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Md. Judiciary seeks 4.4% budget boost in fiscal 2023

“Resources are needed to maintain the capacity of our proven network of drug courts, juvenile drug courts, mental health courts, and veterans’ courts,” says Court of Appeals Chief Judge Joseph Getty in his budget request. (The Daily Record/File Photo)

The Maryland Judiciary seeks $695.5 million in fiscal year 2023 – a 4.4% increase from the $666.2 million appropriated for the judicial branch this fiscal year, which ends June 30.

The budget request includes $624.7 million from the state’s general fund, a 6.5% increase from the $586.5 million appropriation for the current year.

About 83.6% percent of the Judiciary’s proposed increase from the general fund is attributable to a requested $32 million rise in salaries, wages and fringe benefits. The budget request calls for a slight increase in authorized positions, to 4,102.75 from 4,068.

Court of Appeals Chief Judge Joseph M. Getty, a former Maryland state legislator, is expected to defend the Judiciary’s request at hearings in coming weeks before subcommittees of the Senate Budget & Taxation and House Appropriations committees.

“The Judiciary works assiduously to maintain and expand the resources and services available to the people of Maryland to resolve issues outside of litigation, to meet the unique needs of families, to support our veterans, and to assist those challenged by drug addiction,” Getty wrote in a letter to committee leaders last month.

“Resources are needed to maintain the capacity of our proven network of drug courts, juvenile drug courts, mental health courts, and veterans’ courts,” Getty added. “This budget submission further includes operating funds needed to expand court programs statewide, including problem solving courts, family services, court interpretation and translation, access to justice and self-help services, and alternative dispute resolution. These programs are the manner which people in Maryland interact directly with the Maryland court system.”

The Judiciary’s budget request is independent of the budget Gov. Larry Hogan proposed Jan. 19 for executive branch agencies in fiscal 2023, which begins July 1. The Maryland Constitution bars the governor from altering the Judiciary’s proposed budget – but the General Assembly can.

In his Dec. 22 letter to legislators, Getty made reference to the Judiciary’s efforts since March 2020 to stanch the spread of COVID-19, steps which have included suspending jury trials and holding other court proceedings remotely.

Five days after his letter, Getty ordered that jury trials be suspended from Dec. 29 through Feb. 8 amid the emergence of COVID-19’s omicron variant. He has since extended the jury trial suspension through March 6.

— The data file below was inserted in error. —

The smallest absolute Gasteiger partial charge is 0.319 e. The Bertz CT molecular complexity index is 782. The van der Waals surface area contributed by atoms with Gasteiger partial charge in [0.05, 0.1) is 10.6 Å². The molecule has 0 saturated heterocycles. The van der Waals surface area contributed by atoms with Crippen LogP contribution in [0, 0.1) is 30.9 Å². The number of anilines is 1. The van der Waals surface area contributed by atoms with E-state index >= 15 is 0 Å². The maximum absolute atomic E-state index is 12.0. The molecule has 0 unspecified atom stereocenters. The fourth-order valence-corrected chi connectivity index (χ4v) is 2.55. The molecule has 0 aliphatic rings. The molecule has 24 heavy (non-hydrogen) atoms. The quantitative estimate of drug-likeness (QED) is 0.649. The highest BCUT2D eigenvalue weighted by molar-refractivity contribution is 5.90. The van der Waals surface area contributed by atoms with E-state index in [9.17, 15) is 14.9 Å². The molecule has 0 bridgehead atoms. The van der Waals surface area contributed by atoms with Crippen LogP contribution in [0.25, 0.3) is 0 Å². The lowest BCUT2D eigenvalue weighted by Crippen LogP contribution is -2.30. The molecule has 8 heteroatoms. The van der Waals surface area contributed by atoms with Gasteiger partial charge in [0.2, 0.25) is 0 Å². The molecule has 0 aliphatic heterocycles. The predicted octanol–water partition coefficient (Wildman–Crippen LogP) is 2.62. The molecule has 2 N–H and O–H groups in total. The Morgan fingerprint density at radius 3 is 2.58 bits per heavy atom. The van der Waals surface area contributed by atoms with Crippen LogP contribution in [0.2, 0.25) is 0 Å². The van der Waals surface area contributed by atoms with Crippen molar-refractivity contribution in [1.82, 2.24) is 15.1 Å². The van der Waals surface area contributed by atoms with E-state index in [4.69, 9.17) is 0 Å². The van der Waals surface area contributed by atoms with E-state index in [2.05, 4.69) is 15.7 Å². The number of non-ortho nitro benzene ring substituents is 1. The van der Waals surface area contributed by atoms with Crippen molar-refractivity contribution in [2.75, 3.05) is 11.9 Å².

“Although the past year and a half has been challenging, the Maryland Judiciary remains a national model for implementing creative ways to continue to serve the public,” Getty wrote in the letter.

“I have been especially impressed to see our courts utilize remote technology to continue to provide the high level of service we all expect,” he added. “Innovative remote technologies were not only used to continue to move cases but allowed the resolution of cases through Alternative Dispute Resolution (ADR); problem-solving courts continued to support our most vulnerable Marylanders; and civil legal assistance continued to be provided to self-represented litigants.”

Under the Judiciary’s funding request, the Court of Appeals’ budget for next fiscal year would increase to $14.7 million from $14.1 this year. The high court received $12.2 million in fiscal 2021.

The state’s intermediate court, the Court of Special Appeals, would have its budget increase to $15.1 million from $14.1 million this fiscal year. The appellate court received $13.4 million in fiscal 2021.

Baltimore and Maryland’s 23 counties pay to maintain circuit courts but not the judges’ and clerks’ offices in their jurisdictions. The Judiciary’s fiscal 2023 budget would provide $84.5 million for the salaries, wages and fringe benefits of the circuit court judges and their staff, an $11.4 million increase from this year.

The proposed budget would also provide $145.5 million to the clerks’ offices at the circuit courts, a $5.3 million increase from this year’s figure of $140.2 million.

The number of authorized positions in the clerks’ offices would rise to 1,476 from 1,471.

The Maryland District Courts’ budget would rise $11.3 million, to $234 million from $222.7 million this fiscal year. The number of authorized positions would rise to 1,609 from 1,586.5.

The Administrative Office of the Courts’ budget would climb to $104.8 million from $100.9 million this fiscal year.

Judicial salaries are set by statute.

Getty is paid $215,433, while the six other Court of Appeals judges are each paid $196,433.

Court of Special Appeals Chief Judge Matthew J. Fader is paid $186,633, while the 14 other Court of Special Appeals judges are each paid $183,633.

Circuit Court judges are paid $174,433.

District Court Chief Judge John P. Morrissey is paid $183,633, while other District Court judges are paid $161,333.